31. Now, I hear someone object, “You tell us that certain people are under the wrath of God, but they are very prosperous.” I reply that that bull will be slaughtered. Yet it is being fattened. And your prosperity, oh ungodly man, is only a fattening of you for the slaughter of justice. Indeed, but you say, “They are very merry, and some of those who are forgiven are very sad.” Mercy lets them be merry while they may. We have heard of men who, when driven to Tyburn in a cart, could drink and laugh as they went to the gallows. It only proved what bad men they were. And so, whereas the guilty can still take comfort, it only proves their guiltiness.
32. Let me ask what ought to be your thoughts concerning these solemn truths which I have delivered to you? I know what my thoughts were; they made me go to my bed unhappy. They made me very grateful because I hope I have believed in Jesus Christ; yet they startled me in the night, and mad me wake up this morning with a load upon me. I come here to say to you, must it be so that you will always remain unbelievers, and remain under the wrath of God? If it must be so, and the dread conclusion seems forced upon me, at any rate, do look it in the face, do consider it. If you are resolved to be damned, know what you are doing. Take council and consider. Oh sirs, it cannot need an argument to convince you that it is a most wretched thing to be under the wrath of God now. You cannot need any argument to show that it must be a blessed thing to be forgiven — you must see that. It is not your reason that needs convincing, it is your heart that needs renewing.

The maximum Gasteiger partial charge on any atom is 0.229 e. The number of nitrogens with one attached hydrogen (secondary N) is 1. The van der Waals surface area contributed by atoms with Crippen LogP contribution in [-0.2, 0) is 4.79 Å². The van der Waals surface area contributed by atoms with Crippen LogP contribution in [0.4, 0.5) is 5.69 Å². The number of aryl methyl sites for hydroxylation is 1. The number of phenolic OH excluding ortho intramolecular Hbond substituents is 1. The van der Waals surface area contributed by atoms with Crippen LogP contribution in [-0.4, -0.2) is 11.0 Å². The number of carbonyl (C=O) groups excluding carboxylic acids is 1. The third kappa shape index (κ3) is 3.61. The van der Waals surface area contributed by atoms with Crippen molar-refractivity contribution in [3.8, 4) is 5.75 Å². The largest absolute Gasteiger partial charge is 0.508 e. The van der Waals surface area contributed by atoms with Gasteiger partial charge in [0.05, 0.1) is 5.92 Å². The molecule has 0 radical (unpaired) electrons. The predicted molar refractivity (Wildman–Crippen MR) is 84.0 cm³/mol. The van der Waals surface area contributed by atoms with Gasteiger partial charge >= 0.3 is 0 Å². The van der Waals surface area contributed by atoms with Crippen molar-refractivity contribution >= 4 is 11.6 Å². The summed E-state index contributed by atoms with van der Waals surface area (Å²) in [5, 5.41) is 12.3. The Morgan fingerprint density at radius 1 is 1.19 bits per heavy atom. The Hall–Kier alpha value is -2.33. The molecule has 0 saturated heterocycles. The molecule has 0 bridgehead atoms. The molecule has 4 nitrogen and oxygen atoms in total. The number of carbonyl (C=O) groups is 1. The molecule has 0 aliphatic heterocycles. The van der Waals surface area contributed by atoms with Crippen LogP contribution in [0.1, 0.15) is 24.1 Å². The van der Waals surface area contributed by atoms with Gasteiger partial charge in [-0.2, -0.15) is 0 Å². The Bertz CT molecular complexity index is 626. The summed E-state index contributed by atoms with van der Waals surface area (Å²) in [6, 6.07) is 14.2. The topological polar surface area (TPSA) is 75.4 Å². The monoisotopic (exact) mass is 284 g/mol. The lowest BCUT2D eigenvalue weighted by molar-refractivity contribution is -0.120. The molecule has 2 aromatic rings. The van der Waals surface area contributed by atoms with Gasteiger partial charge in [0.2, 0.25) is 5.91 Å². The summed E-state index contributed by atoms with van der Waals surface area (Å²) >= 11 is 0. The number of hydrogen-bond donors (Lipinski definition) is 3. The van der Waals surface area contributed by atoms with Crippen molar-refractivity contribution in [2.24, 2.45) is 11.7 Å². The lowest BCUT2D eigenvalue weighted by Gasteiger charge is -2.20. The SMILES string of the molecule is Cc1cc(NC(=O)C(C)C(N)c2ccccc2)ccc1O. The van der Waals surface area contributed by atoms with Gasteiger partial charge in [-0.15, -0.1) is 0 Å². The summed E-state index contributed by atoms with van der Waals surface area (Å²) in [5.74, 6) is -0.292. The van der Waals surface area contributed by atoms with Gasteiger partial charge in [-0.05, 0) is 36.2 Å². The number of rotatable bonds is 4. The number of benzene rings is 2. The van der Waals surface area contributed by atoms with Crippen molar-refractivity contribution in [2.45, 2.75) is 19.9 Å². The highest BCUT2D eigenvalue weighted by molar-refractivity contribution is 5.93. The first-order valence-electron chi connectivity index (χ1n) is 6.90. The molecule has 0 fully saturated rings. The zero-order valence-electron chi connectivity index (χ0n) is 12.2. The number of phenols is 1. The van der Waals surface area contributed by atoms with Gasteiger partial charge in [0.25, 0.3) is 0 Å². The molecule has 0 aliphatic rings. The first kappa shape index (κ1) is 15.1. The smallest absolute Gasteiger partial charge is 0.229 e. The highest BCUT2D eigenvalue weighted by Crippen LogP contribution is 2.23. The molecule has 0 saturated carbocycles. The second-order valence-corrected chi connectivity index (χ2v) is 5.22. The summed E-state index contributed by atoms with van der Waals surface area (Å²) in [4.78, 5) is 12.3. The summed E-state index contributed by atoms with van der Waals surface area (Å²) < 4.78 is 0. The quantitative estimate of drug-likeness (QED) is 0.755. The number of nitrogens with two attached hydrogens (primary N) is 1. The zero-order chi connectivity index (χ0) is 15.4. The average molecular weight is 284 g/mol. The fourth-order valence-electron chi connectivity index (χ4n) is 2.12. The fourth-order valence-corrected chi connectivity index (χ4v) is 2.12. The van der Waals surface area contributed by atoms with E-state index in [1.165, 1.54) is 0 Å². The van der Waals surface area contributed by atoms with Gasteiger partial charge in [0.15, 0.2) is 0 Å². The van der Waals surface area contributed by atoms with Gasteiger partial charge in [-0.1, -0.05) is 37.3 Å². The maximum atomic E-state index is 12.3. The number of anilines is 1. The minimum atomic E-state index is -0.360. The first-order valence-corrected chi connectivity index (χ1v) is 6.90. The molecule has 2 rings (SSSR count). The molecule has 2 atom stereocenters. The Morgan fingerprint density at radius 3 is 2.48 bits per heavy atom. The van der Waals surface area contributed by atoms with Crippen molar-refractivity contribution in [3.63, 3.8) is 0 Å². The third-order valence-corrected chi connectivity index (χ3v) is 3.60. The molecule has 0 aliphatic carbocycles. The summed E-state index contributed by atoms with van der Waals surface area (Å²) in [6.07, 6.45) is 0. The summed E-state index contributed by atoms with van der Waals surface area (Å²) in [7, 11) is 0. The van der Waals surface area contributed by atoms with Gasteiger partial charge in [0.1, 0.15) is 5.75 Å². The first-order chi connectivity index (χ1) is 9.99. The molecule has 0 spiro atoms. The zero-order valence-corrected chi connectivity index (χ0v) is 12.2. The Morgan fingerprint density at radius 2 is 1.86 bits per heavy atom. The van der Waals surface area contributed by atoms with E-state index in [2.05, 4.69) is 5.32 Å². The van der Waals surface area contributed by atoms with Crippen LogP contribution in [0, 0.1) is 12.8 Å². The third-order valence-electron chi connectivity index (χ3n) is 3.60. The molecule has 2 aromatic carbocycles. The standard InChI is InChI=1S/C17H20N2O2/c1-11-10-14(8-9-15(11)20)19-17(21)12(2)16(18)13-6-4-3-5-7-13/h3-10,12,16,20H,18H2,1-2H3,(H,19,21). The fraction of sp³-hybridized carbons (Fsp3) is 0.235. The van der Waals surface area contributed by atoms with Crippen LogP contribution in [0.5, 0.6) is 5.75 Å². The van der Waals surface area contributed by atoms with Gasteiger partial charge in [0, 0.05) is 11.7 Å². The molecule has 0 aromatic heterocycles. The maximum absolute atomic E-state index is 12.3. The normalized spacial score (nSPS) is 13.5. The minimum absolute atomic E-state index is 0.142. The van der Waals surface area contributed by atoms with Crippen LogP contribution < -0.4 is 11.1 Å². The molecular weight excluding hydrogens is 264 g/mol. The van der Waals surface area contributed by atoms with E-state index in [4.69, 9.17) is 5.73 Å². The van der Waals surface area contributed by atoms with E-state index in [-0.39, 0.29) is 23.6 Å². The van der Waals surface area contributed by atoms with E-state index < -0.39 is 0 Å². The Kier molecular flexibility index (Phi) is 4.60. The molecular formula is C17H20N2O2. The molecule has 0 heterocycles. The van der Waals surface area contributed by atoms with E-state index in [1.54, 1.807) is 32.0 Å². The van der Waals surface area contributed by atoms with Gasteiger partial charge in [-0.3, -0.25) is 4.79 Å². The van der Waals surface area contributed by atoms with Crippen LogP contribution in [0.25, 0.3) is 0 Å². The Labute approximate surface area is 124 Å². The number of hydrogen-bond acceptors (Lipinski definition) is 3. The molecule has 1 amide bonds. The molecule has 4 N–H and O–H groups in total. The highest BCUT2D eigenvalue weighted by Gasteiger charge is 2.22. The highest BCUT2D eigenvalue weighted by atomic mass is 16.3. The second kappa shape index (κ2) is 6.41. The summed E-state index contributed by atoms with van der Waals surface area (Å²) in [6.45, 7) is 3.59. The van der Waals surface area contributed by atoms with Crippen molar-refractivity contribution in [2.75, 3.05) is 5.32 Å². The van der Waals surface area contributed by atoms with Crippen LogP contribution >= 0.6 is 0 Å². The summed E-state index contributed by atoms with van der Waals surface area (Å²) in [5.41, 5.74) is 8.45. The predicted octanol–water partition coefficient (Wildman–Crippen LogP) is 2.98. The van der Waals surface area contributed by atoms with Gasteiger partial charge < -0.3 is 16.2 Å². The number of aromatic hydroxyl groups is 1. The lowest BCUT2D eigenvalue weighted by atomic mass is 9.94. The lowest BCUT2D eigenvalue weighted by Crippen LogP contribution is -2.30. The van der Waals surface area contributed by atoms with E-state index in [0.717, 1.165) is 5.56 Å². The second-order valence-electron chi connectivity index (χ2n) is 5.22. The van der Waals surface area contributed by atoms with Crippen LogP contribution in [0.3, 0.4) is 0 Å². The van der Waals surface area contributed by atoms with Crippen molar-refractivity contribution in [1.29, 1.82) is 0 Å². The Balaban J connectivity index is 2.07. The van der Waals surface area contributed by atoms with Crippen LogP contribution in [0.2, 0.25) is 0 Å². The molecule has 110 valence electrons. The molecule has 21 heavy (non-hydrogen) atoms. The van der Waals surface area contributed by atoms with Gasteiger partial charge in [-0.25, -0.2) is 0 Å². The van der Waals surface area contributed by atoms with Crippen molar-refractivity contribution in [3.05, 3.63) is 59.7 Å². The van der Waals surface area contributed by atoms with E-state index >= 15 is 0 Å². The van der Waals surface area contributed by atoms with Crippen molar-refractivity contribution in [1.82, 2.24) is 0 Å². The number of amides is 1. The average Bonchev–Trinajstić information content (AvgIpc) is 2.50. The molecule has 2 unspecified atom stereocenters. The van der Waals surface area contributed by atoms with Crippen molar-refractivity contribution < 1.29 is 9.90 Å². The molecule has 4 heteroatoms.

33. The whole gospel lies in this nutshell. Come, you guilty one, just as you are, and rest yourself upon the finished work of the Saviour, and take him to be yours for ever. Trust Jesus now. In your present position it may be done. God’s Holy Spirit blessing your mind, you may at this moment say, “Lord, I believe, help my unbelief.” You may now confide in Jesus, and some who came in here unforgiven, may make the angels sing because they go down those steps as saved souls, whose transgressions are forgiven, and whose sins are covered. God knows one thing, that if I knew by what study and what skill I could learn to preach the gospel in order to affect your hearts I would spare no expense or pains. For the present, I have intended simply to warn you, not with adornment of speech, lest the power should be the power of man; and now I leave my message, and commit it to him who shall judge the quick and the dead. But know this, if you do not receive the Son, I shall be a swift witness against you. May God grant it is not to be so, for his mercy’s sake. Amen.
[Portion Of Scripture Read Before Sermon — Hebrews 2:14-3:19]
(See Spurgeon_Sermons “Publications” 3566 @@ "Sword And the Trowel")